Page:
Frank Bascombe is a palooka writer out of Haddam, New Jersey who takes his son on a trip to the baseball hall of fame for the Fourth Of July. Although hyper observant he is wrong about his situation about as often as Jake Gittes from Chinatown is. He’s also a first rate loser, but none of these issues really comes up in the guileless English prose that sets out this tale. He may not be special. He may not even be likable (I don’t know if I’d want him as a friend), but he is a celebration of the average and the everyday. In that sense he stands for something.
This novel, as opposed to its prequel, The Sportswriter, is about the Existence Period for Mr. Bascombe. He has moved on from sportswriting to realty with a little landlordship and proprietorship. I’m glad to see he’s moved forward in some oblique fashion and he’s willing to refer to his ex-wife by her proper name now. Her name is Ann, by the way. She’s remarried now and Frank predictably doesn’t like her new spouse. He also doesn’t like his son much, Paul, who is tackling the “unbearable bastard” phase of his teen years.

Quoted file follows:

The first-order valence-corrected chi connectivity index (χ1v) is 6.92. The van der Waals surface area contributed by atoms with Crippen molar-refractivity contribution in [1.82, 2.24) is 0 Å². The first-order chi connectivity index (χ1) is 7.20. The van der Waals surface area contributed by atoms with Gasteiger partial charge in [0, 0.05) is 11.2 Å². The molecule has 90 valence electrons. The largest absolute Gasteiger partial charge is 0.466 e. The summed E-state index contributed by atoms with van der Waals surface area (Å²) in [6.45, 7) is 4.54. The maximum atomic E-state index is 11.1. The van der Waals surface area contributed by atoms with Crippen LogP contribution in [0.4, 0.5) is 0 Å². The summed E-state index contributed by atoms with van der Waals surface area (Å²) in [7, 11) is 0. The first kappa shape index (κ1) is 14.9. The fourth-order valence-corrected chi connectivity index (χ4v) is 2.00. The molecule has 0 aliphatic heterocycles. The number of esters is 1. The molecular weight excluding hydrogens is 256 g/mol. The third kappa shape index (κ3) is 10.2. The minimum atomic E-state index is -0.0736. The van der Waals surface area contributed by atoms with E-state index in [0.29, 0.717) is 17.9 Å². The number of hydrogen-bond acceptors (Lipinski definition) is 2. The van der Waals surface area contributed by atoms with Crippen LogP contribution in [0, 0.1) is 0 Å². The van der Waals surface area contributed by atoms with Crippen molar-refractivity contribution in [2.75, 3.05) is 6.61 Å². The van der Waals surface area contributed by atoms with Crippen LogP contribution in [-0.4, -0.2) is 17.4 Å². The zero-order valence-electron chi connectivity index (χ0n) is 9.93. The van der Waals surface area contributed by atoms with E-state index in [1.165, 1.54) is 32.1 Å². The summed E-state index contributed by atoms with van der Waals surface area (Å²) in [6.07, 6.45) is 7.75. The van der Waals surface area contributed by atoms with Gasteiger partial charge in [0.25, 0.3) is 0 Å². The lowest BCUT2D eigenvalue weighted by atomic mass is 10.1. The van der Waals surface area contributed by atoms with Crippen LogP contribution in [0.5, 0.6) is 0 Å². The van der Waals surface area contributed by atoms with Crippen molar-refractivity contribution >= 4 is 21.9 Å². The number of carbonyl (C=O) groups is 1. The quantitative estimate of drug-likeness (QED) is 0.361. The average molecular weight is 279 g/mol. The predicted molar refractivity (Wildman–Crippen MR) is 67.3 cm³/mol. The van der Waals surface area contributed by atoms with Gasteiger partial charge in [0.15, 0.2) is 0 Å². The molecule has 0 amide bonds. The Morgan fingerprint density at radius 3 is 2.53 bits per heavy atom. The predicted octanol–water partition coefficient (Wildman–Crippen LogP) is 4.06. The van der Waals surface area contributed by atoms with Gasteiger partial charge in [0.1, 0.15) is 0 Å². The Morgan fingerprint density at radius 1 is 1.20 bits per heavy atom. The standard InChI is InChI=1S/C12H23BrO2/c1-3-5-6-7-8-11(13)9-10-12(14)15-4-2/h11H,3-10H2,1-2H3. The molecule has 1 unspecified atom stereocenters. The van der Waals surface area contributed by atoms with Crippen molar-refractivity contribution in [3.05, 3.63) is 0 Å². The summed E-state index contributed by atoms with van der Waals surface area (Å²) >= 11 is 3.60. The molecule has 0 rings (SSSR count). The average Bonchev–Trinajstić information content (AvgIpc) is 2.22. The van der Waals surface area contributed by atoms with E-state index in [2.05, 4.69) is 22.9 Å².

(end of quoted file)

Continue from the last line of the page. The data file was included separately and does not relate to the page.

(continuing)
Frank Bascombe appropriately surrounds himself with unlikable people, though they’re unlikable in different ways. There’s the hotheads McLeods, pussyfooting Joe Markham, and shotgun toting fool Karl Bemish. Ann’s new husband, Charley O’Dell, is likable and actually appropriately disliked by Frank. Don’t think Frank doesn’t have a squeeze of his own, either. Sally Caldwell is his girlfriend and he, of course, starts to wonder if he wants her or wants his wife. He leans toward her but he’s too indecisive to move forward. Hence Existence Period. I wouldn’t trade places with Frank for a million bucks.
But the novel is well written. Frank’s voice is so real you can actually hear him talk as you read, or at least I can. Having a character like that means you as a writer are definitely doing something right. Frank Bascombe may be a loser, this book may be arguably boring, but Richard Ford writes with incredible empathy and not quitting on this man deserves an award in itself.